Make no mistake, the V12 engine is a dead man walking. For over 100 years and on both road and track we have marvelled to the sound of a dozen perfectly balanced cylinders and, when bonnets were lifted, thrilled to their sight too. To me there is no greater expression of what I love about engines than the sight of a Ferrari Testa Rossa V12, with its red cam covers sandwiching a regiment of twin-choke downdraught Webers.
But they’re finished. Despite the fact that V12s are still used by Aston Martin, Bentley (if you count its strange W12 formation), BMW, Ferrari, Lamborghini, Mercedes-Benz and Rolls-Royce and with two more about to go into production – of which more in a minute – their days are numbered.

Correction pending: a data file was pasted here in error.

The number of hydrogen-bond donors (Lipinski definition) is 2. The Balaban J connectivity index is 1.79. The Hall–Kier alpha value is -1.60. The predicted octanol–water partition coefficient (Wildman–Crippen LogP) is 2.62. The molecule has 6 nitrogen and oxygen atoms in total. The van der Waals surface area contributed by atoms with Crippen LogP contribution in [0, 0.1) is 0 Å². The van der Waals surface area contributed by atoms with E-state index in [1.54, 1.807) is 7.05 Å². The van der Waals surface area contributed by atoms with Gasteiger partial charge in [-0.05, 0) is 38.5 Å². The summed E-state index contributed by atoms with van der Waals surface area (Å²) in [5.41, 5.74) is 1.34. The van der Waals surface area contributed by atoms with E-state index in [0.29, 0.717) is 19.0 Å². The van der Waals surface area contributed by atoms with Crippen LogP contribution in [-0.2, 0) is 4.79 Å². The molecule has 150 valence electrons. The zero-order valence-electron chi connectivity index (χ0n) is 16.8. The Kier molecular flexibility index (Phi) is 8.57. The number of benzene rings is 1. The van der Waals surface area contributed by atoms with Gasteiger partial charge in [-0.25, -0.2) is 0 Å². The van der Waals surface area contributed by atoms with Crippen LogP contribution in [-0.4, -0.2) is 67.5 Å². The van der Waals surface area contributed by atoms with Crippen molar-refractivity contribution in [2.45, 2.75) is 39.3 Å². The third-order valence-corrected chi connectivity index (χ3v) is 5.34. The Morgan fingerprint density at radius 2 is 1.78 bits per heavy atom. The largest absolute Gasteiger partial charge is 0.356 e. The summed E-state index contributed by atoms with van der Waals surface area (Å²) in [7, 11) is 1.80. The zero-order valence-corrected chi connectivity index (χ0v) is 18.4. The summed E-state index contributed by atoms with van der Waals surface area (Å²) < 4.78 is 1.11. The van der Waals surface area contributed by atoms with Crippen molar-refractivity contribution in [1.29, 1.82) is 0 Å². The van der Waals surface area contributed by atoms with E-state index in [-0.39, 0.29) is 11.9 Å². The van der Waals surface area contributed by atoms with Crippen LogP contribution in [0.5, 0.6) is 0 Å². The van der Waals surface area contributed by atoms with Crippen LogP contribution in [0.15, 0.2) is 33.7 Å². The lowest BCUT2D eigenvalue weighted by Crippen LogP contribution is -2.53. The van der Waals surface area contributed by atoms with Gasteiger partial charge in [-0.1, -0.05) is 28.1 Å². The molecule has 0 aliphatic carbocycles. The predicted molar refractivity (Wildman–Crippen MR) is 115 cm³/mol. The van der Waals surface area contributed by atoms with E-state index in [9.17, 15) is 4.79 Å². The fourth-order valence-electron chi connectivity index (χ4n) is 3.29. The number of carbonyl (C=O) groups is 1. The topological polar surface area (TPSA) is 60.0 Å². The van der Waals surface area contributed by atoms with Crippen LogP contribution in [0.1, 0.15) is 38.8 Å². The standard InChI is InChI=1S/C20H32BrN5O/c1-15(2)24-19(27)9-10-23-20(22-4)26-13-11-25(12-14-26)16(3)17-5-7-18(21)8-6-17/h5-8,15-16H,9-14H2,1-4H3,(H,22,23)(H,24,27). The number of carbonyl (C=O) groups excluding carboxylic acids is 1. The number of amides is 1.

Of course, manufacturers like Ferrari and Lamborghini, which have built their reputations on the back of the V12, won’t give you a precise sell-by date, but their future is simply not sustainable. These engines are magnificent dinosaurs, padding about the planet, watching the asteroid of electrification hurtle earthbound, knowing that nothing but extinction awaits. Will any still be here in 10 years? Not a chance.